“So, what’s your deal?”
Faced with this question during an interview for the job of your dreams, would you know how to respond? That was just one of many topics that David Delaney, guest speaker and recruiter at digital information management company Yext, discussed during his 8th period resume workshop. Conducted on Jan. 10, the workshop was a new initiative sponsored by the TJ Partnership Fund.
“There’s a great lack of knowledge about how to put together a resume,” Jefferson College and Career Center coordinator Eileen Kropf said. “For that reason, it’s really useful to have something like this.”
Working around technology malfunctions and a fire drill interruption during one of the workshop sessions, Delaney covered a wide range of topics, from recommendations on resume length and content to strategies for crafting a more polished finished product.
“A lot of kids assume they should put everything they’ve ever done on a resume, and one of the main points that we got from [the workshop] was that you don’t need to do that,” Kropf said. “Less is better.”
Having seen thousands of resumes and conducted numerous interviews throughout his career, Delaney offered his unique insight into the hiring process that many attendees appreciated.
“I feel like he knows what might stand out with an applicant versus what he might just glance over,” sophomore and workshop attendee Sonika Vuyyuru said. “The tips he gave about concentrating on the meat of your activities were very helpful, and maybe something that somebody who doesn’t have a lot of experience couldn’t have provided.”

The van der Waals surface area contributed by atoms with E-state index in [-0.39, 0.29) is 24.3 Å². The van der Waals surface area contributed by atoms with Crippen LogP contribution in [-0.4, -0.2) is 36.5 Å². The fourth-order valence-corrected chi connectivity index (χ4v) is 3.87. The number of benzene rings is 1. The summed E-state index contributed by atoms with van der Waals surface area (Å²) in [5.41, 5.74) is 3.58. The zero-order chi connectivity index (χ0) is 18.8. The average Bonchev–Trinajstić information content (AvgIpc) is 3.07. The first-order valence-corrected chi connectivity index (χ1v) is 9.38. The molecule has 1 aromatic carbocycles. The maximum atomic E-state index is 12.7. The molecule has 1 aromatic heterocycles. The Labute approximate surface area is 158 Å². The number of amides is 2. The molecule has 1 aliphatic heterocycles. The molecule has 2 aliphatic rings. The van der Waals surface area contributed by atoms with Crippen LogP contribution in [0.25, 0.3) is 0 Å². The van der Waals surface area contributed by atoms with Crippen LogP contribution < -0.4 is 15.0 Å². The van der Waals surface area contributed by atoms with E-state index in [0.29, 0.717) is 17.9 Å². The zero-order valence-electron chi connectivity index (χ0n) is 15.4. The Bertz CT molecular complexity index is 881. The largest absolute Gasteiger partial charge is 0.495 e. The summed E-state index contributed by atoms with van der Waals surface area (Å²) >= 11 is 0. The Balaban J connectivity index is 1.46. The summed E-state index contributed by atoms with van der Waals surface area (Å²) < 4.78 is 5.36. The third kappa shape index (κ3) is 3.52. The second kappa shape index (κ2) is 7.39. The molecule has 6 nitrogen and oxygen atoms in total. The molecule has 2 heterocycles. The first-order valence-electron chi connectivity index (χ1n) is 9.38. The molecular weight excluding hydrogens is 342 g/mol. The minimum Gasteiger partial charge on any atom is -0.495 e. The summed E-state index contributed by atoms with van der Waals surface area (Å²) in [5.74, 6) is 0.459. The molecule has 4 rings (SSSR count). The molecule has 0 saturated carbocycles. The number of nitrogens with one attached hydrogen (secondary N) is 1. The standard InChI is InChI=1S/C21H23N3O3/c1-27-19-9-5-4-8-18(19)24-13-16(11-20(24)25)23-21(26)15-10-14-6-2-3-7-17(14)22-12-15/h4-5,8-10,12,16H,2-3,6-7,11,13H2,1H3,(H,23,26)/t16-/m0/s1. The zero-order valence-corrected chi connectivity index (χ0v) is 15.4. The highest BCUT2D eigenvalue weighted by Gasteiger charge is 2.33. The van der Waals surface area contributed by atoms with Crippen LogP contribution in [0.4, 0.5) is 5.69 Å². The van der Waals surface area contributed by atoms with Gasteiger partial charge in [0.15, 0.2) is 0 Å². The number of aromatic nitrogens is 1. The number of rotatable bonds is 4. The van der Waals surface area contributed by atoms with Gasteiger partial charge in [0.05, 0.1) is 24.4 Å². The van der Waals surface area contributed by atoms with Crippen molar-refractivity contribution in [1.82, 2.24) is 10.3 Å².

Junior George Tang, who had not applied to an internship before, relished the opportunity to hear from a professional with vast experience in the field rather than from a presenter with more theoretical, second-hand knowledge.
“I was really looking forward to bettering my understanding of the application process and familiarizing myself with the standards companies and research labs set for interns,” Tang said.
A majority of the workshop focused on the mechanics of creating a resume, with Delaney providing tips, one among them his suggestion to edit resumes in a seldom-used font such as Comic Sans to improve the brain’s ability to catch grammar mistakes and typos. But the event extended beyond just resumes, also touching on other ways to put one’s best foot forward during the application process.
“It was great that he covered networking, because that’s usually something that people don’t think about,” Vuyyuru said. “It was interesting to see how that would affect you not only in getting an internship, but also in the long run, building your network from the beginning of your career.”